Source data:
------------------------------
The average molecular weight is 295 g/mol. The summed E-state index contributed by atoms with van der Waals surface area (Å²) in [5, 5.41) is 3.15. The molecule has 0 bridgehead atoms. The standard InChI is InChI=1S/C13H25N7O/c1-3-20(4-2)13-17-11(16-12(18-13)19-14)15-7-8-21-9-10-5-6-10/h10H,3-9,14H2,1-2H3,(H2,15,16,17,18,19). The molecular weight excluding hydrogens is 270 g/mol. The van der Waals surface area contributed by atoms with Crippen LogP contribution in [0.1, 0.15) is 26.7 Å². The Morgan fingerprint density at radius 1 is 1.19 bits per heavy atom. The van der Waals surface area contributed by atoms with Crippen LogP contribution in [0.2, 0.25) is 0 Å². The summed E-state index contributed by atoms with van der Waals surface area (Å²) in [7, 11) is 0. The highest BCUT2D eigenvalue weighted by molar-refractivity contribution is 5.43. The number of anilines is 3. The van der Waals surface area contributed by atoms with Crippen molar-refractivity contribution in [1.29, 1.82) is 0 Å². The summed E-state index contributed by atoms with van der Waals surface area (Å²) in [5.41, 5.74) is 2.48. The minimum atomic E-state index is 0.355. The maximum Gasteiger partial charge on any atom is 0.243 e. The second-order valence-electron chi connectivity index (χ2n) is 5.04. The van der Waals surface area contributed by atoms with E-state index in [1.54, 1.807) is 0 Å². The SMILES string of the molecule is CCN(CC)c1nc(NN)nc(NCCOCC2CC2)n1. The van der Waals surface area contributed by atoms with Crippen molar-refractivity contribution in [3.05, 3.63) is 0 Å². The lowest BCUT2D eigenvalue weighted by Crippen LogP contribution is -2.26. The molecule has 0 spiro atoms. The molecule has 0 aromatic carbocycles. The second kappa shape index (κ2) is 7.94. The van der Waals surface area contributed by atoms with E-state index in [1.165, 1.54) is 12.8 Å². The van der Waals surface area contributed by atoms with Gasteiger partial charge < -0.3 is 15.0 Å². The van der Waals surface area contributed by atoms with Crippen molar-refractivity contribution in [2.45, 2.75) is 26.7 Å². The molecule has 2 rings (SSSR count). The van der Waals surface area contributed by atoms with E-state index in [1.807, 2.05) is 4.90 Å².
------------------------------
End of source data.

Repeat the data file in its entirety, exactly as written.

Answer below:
The average molecular weight is 295 g/mol. The summed E-state index contributed by atoms with van der Waals surface area (Å²) in [5, 5.41) is 3.15. The molecule has 0 bridgehead atoms. The standard InChI is InChI=1S/C13H25N7O/c1-3-20(4-2)13-17-11(16-12(18-13)19-14)15-7-8-21-9-10-5-6-10/h10H,3-9,14H2,1-2H3,(H2,15,16,17,18,19). The molecular weight excluding hydrogens is 270 g/mol. The van der Waals surface area contributed by atoms with Crippen LogP contribution in [0.1, 0.15) is 26.7 Å². The Morgan fingerprint density at radius 1 is 1.19 bits per heavy atom. The van der Waals surface area contributed by atoms with Crippen LogP contribution in [0.2, 0.25) is 0 Å². The summed E-state index contributed by atoms with van der Waals surface area (Å²) in [7, 11) is 0. The highest BCUT2D eigenvalue weighted by molar-refractivity contribution is 5.43. The number of anilines is 3. The van der Waals surface area contributed by atoms with Crippen molar-refractivity contribution in [1.29, 1.82) is 0 Å². The summed E-state index contributed by atoms with van der Waals surface area (Å²) in [5.41, 5.74) is 2.48. The minimum atomic E-state index is 0.355. The maximum Gasteiger partial charge on any atom is 0.243 e. The second-order valence-electron chi connectivity index (χ2n) is 5.04. The van der Waals surface area contributed by atoms with E-state index in [1.54, 1.807) is 0 Å². The SMILES string of the molecule is CCN(CC)c1nc(NN)nc(NCCOCC2CC2)n1. The van der Waals surface area contributed by atoms with Crippen molar-refractivity contribution in [3.05, 3.63) is 0 Å². The lowest BCUT2D eigenvalue weighted by Crippen LogP contribution is -2.26. The molecule has 0 spiro atoms. The molecule has 0 aromatic carbocycles. The second kappa shape index (κ2) is 7.94. The van der Waals surface area contributed by atoms with E-state index in [1.165, 1.54) is 12.8 Å². The van der Waals surface area contributed by atoms with Gasteiger partial charge < -0.3 is 15.0 Å². The van der Waals surface area contributed by atoms with Crippen molar-refractivity contribution in [2.45, 2.75) is 26.7 Å². The molecule has 2 rings (SSSR count). The van der Waals surface area contributed by atoms with E-state index in [1.807, 2.05) is 4.90 Å².